Overview of the RFID sensor

Radio Frequency Identification or RFID sensors “read” electrically stored data encrypted inside various tags, which is then reflected back to the sensor. The data is transferred to the sensor wirelessly, without the need for physical contact between sensor and tag, by means of electromagnetic fields.

Short-range tags, which are capable of transmitting data over a few metres at most, are read and powered by means of magnetic fields, but some are powered by electromagnetic radiation emitted from the RFID sensor while others are energised by means of batteries. The latter can be read from several hundred metres and a major advantage over other electronic reading technologies such as bar codes is that the tag need not be directly aligned with the sensor. By embedding such tags within various objects, they can be easily tracked at a distance with an RFID sensor.

Industrial applications of this electronic tag-wireless RFID sensor technology are now positively multifarious: minute tags can be embedded in medicines enabling them to be identified and located at the warehouse, car manufacturers use RFID tags to track the progress of vehicle assembly, and pets and farm animals can be tagged with miniscule chips injected under the skin to enable easy and immediate identification.

RFID tags are also now routinely issued to gas and oil industry personnel working on offshore rigs for safety purposes: the tags enable them to be located at all times as they go about their work and an individual can be swiftly pinpointed in the event of an emergency.



The precursors of the modern-day RFID sensor appeared during the Second World War, with IFF transponders capable of distinguishing whether the sound of an incoming aeroplane indicated enemy or friendly aircraft. These devices are still in use for aircraft identification in today’s aviation industry. Conceptually, a major step toward the development of contemporary RFID devices came in 1948, in the form of a seminal scientific paper by the radio engineer Harry Stockman. Stockman predicted a new generation of communication instruments based on “reflected power” – the core feature of contemporary RFID technology.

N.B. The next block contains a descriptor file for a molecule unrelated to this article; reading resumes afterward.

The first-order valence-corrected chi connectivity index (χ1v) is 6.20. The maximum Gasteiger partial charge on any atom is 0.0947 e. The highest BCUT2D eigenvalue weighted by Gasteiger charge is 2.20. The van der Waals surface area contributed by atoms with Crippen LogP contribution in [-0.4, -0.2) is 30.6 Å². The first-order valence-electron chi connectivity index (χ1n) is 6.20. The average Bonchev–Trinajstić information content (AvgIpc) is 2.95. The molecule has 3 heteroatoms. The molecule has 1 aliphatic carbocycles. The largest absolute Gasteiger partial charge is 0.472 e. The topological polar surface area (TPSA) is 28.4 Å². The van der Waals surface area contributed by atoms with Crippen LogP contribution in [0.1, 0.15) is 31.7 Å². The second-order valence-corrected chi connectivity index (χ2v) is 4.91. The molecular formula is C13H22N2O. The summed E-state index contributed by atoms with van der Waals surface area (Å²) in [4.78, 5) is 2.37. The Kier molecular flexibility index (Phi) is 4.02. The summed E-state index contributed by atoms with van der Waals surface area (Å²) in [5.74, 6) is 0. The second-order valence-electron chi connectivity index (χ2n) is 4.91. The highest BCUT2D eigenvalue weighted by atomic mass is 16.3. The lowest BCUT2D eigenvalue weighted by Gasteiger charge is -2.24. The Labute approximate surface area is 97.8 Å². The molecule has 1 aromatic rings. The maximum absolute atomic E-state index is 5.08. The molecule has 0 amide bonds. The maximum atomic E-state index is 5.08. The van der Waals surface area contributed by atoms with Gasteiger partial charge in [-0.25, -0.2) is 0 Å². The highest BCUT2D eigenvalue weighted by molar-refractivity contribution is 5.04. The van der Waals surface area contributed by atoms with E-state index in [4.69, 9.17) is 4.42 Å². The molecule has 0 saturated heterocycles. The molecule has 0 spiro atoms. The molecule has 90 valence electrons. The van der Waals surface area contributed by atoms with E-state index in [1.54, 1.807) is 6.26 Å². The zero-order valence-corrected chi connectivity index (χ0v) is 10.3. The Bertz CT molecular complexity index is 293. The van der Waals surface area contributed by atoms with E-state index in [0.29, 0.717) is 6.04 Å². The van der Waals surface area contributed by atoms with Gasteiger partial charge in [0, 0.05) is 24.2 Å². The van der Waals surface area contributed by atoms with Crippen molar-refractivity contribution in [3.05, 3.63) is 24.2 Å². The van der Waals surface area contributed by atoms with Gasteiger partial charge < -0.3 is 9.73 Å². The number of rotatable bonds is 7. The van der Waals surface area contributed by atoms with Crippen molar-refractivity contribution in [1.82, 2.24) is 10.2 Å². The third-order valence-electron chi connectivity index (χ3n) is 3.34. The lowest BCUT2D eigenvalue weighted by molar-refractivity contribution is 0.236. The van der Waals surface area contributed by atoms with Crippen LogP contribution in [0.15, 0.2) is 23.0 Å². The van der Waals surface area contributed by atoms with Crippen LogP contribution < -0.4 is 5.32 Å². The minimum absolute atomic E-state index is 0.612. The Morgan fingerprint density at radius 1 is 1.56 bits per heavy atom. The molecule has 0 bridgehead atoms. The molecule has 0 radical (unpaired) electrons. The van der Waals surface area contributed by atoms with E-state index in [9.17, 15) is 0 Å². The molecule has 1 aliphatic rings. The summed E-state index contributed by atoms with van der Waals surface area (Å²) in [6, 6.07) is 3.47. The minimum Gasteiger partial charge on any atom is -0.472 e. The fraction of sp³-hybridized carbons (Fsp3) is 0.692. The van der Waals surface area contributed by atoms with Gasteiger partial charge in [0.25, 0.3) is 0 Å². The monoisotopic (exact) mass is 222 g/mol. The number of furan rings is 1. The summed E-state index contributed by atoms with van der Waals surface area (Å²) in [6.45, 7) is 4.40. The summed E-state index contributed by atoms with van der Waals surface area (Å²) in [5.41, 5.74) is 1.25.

The first device to actually draw power from the interrogating radio signal, as today’s RFIDs do, was Mario Cardullo’s passive radio transponder of 1973, which he intended for use in several industries, largely because it was equipped with memory to make it highly versatile. Cardulo envisioned it being used to develop electronic licence plates, monitor the performance of vehicles, convey clinical data about patients in medicine, identify personnel and operate automatic gates in security systems, and create electronic credit cards and cheque books in banking, amongst a raft of other things.

Ten years later in 1983, the technology had advanced to become active as well as passive and the first patent bearing the moniker “RFID” went to the electrical engineer and inventor, Charles Walton.


Technical aspects

RFID technology employs a reader or ‘interrogator’ capable of transmitting a coded radio signal to “interrogate” a specially designed electro-active tag or label. As described earlier, this contains electronically stored data. The interrogator then “reads” or receives the reflected-back response from the tag. The information sent by the tag in response to the interrogating signal varies widely from model to model; some will simply yield a serial number but others can supply considerably more information, like the date of the tagged object’s production, data about the unique characteristics of the product as well as a batch or stock number.

Battery operated tags are generally “active”, transmitting their unique identification signals according to a pre-set schedule. Passive tags are activated by the signal coming from an RFID reader only; whereas battery assisted passive (BAP) tags are activated when the interrogator comes into proximity with them.